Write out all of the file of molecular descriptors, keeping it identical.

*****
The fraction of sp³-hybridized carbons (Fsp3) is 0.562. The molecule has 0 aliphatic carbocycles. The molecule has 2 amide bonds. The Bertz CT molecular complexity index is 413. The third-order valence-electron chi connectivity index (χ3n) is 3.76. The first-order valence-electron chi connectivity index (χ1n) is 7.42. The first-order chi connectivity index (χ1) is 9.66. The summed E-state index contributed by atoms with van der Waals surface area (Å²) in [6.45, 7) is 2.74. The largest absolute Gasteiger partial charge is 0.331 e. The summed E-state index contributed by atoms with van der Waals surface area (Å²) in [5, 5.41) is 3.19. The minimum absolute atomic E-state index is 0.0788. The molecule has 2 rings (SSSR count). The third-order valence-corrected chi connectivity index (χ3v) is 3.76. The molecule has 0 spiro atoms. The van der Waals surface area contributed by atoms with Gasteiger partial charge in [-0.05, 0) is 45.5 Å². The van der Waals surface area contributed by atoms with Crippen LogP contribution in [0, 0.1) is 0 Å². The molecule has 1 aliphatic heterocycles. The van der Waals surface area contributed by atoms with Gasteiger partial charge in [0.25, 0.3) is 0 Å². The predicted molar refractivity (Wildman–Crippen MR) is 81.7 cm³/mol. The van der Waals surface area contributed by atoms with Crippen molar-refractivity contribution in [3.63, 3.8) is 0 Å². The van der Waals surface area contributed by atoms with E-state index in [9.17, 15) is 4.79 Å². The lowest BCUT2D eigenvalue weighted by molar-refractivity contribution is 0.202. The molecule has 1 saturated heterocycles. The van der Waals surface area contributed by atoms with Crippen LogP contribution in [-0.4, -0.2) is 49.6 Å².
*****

The fraction of sp³-hybridized carbons (Fsp3) is 0.562. The molecule has 0 aliphatic carbocycles. The molecule has 2 amide bonds. The Bertz CT molecular complexity index is 413. The third-order valence-electron chi connectivity index (χ3n) is 3.76. The first-order valence-electron chi connectivity index (χ1n) is 7.42. The first-order chi connectivity index (χ1) is 9.66. The summed E-state index contributed by atoms with van der Waals surface area (Å²) in [6.45, 7) is 2.74. The largest absolute Gasteiger partial charge is 0.331 e. The summed E-state index contributed by atoms with van der Waals surface area (Å²) in [5, 5.41) is 3.19. The minimum absolute atomic E-state index is 0.0788. The molecule has 2 rings (SSSR count). The third-order valence-corrected chi connectivity index (χ3v) is 3.76. The molecule has 0 spiro atoms. The van der Waals surface area contributed by atoms with Gasteiger partial charge in [-0.05, 0) is 45.5 Å². The van der Waals surface area contributed by atoms with Crippen LogP contribution in [0, 0.1) is 0 Å². The molecule has 1 aliphatic heterocycles. The van der Waals surface area contributed by atoms with Gasteiger partial charge in [0.25, 0.3) is 0 Å². The predicted molar refractivity (Wildman–Crippen MR) is 81.7 cm³/mol. The van der Waals surface area contributed by atoms with Crippen molar-refractivity contribution in [3.63, 3.8) is 0 Å². The van der Waals surface area contributed by atoms with E-state index in [9.17, 15) is 4.79 Å². The lowest BCUT2D eigenvalue weighted by molar-refractivity contribution is 0.202. The molecule has 1 saturated heterocycles. The van der Waals surface area contributed by atoms with Crippen LogP contribution in [-0.4, -0.2) is 49.6 Å².